When I read that you were Puerto Rican, I immediately thought of the one Brother that I've met out here on the Internet, that told me he was Puerto Rican ... who I happen to love and respect dearly ... and well, when I thought of him, I immediately thought to ask you ... do you know him ... :lol:

    Oh gosh ... that is so funny and sad ... :look:

    Sad because I can imagine others doing the same, thinking that we all know each other. Like if a white person knows one Black person, then they meet another, and ask them ... Ohhhh, I know another Black Person named Destee, do you know her too?!! What da hizzle?!! :lol:

    Oh gosh ... anyway ... you may know of this Brother though, his name is Puerto Rocco ... :love: ... and he useta manage an MSN Group called Boricua Brave Gods and Goddess. I say useta, cause I was gonna share a link to what was a very active community, but it seems the link doesn't work anymore. Looks like MSN closed all of their groups. I don't really know. But anyway, I'm sure Brother Puerto Rocco is still out here doin his thang, somewhere on this Internet. In fact, he's the only man that I've ever said "Yes Pappi" to ... :lol: ... oh gosh! :blush: ... he taught me how to say it properly, holding my hand, looking into my eyes, hypnotizing me, everything! :blush:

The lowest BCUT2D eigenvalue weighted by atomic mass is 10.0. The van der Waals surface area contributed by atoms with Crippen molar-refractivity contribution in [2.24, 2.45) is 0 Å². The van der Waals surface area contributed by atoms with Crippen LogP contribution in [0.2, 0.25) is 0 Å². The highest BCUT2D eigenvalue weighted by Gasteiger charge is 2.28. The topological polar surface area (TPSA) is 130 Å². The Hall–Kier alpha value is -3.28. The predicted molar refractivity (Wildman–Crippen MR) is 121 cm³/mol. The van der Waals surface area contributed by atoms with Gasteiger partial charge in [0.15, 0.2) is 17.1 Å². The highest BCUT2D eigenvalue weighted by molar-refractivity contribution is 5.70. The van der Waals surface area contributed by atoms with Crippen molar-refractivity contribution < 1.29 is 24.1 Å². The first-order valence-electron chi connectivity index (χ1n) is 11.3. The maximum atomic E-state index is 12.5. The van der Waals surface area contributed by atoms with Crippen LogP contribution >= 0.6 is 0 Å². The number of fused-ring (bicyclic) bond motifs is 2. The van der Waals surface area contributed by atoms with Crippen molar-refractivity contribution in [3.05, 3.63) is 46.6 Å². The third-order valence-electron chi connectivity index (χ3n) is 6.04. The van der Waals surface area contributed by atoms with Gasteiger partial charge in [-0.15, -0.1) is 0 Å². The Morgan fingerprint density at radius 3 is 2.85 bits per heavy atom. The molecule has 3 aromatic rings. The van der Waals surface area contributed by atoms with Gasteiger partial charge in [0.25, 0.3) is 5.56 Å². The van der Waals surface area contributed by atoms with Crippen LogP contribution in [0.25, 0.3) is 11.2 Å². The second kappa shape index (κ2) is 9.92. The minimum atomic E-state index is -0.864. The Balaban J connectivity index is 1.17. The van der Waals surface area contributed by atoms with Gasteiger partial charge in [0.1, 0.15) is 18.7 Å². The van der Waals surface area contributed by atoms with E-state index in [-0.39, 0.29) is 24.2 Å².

He's not been around in a minute, but do you know him (like there are only 2 Puerto Rican Brothers online, and surely yall have met)?

    Anywho .. thanks for sharing with me, and allowing me to give a glimpse of just how silly I can be.

    Oh, and I do see you in other threads, and will join in as time and stuff allow.

    Much Love and Peace.

    :heart:

    Destee
     
  10. awo dino

    awo dino Well-Known Member MEMBER

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    Hi destee,
    You can be a little silly! That is so wonderful. It is hard to find people who can be deep thinkers but are also able to have fun. These are the kind of people i like to be around. We shouldn't take ourselves to seriously.
    No, I don't know Puerto Rocco. But he must be a bad mofo if he got you to sing "yes papi!" lol. I can't believe you've only met one PR brotha? Girl, you need to get out more! anyways, I like your site, it's got more info than a person could possibly ingest, and you aren't like the "Central Scrutinizer" or anything, which is cool. Congrats, and keep sharing of your beautiful feminine Ase with all of us.

    peace